Technology in the financial sector: How to rise above the competition

By Richard Harpur

Established financial sector firms recognize the crisis they’re facing: disruption from fintech competitor. To maintain market share, many of them have already established offensive strategies. Others have acquired or aligned with newer fintech organizations.

And while some of the predictions around the depletion of established financial services organizations may not have fully materialised by 2020, there is still a forceful movement in train—and it’s gaining momentum. Innovative fintech firms are noticeably eroding higher margin aspects of foreign exchange services and are now also deeply entrenched in the lower value transaction space.

What if this disruption is the “support act” and the “main act” for financial services disruption is yet to come? According to the World Economic Forum, the largest competitors for financial firms are large technology companies. For example, look at Apple Pay®—a service launched not by a financial sector firm, but instead by a technology giant. Established financial sector firms will face a certain crisis if they don't have a plan to navigate inevitable industry change. So, how do established financial firms compete and survive with competition on all sides? 


The problem

A large challenge facing established financial firms is their inherent inability to move quickly. Many financial sector organizations have stringent regulations and compliance requirements, and 'breaking things' is unacceptable. These companies can ride the next wave of growth successfully, but they must learn to move faster. The following strategies can help. 


The solutions

Organizational focus on growth products and services
In his book Escape Velocity, Geoffrey Moore presents a model for understanding where an organization is within a lifecycle. Starting with emerging products and services, these evolve into a growth phase. After a period of growth, the products and services enter a mature phase where they can remain for a considerable period. Ultimately, all products and services decline in the long term.

The challenge for established financial sector firms is the amount of resources allocated to the products and services in the mature phase. Prioritizing products and services in this phase is common, because short term financial objectives are achieved, shareholder expectations are met and markets provide approval. But this approach can starve the growth products and services to a point where they don't mature. Organizations must classify, prioritize and nurture products and services in the growth phase.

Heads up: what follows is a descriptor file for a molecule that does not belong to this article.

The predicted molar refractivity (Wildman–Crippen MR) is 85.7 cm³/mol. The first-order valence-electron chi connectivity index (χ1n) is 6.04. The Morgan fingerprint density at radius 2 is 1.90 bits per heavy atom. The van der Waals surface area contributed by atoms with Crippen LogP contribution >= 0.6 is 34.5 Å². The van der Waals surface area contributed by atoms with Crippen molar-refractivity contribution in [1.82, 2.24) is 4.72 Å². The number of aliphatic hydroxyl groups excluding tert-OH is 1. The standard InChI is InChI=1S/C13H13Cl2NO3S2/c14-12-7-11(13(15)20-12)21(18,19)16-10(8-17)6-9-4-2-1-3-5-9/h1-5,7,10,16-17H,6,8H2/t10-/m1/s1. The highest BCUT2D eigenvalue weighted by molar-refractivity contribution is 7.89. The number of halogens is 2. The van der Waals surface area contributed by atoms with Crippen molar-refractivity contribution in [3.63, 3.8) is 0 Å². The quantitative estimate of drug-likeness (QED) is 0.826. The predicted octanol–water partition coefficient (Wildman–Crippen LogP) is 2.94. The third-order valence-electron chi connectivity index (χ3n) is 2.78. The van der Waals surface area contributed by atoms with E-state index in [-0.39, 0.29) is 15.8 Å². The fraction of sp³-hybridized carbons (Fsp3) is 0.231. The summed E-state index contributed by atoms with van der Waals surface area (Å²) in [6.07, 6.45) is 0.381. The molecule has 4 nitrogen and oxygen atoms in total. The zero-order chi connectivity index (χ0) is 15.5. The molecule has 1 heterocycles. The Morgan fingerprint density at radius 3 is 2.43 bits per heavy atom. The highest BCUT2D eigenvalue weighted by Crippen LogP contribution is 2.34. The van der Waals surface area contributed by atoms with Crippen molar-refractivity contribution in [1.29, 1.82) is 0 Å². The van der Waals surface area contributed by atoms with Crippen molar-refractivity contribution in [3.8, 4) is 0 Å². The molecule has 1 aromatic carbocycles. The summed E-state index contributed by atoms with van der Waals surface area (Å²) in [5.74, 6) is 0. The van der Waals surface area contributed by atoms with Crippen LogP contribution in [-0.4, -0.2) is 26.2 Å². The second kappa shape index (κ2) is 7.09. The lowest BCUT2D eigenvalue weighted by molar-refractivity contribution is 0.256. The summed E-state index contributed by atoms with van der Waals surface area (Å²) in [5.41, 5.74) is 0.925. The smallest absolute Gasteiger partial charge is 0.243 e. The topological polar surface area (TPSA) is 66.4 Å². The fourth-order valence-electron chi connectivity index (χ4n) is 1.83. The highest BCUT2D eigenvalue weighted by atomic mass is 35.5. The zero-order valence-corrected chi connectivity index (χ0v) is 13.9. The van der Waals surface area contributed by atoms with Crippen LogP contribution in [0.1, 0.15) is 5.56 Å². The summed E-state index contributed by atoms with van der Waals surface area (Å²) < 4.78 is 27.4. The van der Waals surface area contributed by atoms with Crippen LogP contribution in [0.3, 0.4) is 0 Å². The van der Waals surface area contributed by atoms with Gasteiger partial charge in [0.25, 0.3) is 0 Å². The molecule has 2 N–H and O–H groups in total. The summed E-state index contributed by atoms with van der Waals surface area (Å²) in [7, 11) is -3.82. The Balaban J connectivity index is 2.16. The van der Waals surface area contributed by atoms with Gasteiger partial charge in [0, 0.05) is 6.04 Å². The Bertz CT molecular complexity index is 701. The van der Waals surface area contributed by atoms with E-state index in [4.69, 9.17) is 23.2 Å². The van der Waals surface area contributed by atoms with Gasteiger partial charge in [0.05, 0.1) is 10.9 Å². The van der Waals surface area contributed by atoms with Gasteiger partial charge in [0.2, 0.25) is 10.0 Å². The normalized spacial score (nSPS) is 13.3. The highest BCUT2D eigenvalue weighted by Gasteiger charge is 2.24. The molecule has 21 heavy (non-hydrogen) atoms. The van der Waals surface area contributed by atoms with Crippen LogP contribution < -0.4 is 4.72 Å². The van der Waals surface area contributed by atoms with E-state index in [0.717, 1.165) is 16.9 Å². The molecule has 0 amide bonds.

Financial firms can be highly competitive if they learn to transform how they view technology and emerging markets. Innovation from within comes from being unconstrained by legacy technology, establishing ways to quickly adopt new ideas and driving expansion in untraditional regions. 

Think like a tech company
The goal here is not to adopt the perspective of Amazon or Google, but rather to allow technology to drive business strategy. Examine at a greater level how technology can help the customer and think first about new technology; consider legacy technologies only as a second priority. 

Be a fast follower
Understand and accept that an established firm may not always be the inventors of new, innovative ideas. However, they can (and must) arrange their resources to move quickly once they see an idea gaining traction in the market.

See potential in other regions
Hidden potential for innovation may exist in overseas markets as regulation isn't consistent across different regions. Just because a firm sees slow take up of a product or service in one territory, it doesn't mean the product or service won't be successful in other territories. 

Getting the right team
A team driven by the possibility and opportunity in change, looks very different from a team driven by compliance and tradition. When leaders encourage their team members to embrace change, the characteristics of the team are fundamentally altered. Those characteristics look like this: 

  • Hungry innovators that have a desire to create something new
  • Success measured by the level of adoption and not the level of initial revenue
  • Driven by intense learning and training
  • See personal goals aligned with the day-to-day mission

The financial sector is undoubtedly facing an uncertain future, but established finance firms can capitalize on change by establishing new standards of agility. Leadership must look deep into organizational structure and identify what's making them less competitive. Innovation must be fostered, so teams have the freedom to uncover new opportunities. And finally, talent must be encouraged to tackle new priorities that are evaluated not by revenue, but by adoption. 

To see these agility strategies in action, check out the on-demand webinar on technology in the financial sector.

About the author

Richard Harpur is a highly experienced technology leader with a remarkable career ranging from software development, project management through to C-level roles as CEO, CIO, and CISO. Richard is highly rated and ranked in Ireland's top 100 CIOs. As an author for Pluralsight - a leader in online training for technology professionals - Richard's courses are highly-rated in the Pluralsight library and focus on teaching critical skills in cybersecurity including ISO27001 and Ransomware. As a Certified Information Security Manager (CISM) Richard is ideally positioned and passionate about sharing his extensive knowledge and experience to empower others to be successful. Richard also writes extensively on technology and security leadership and regularly speaks at conferences. When he is not writing for his blog Richard enjoys hiking with his wife and 4 children in County Kerry, the tourist capital of Ireland. You can reach Richard on twitter @rharpur.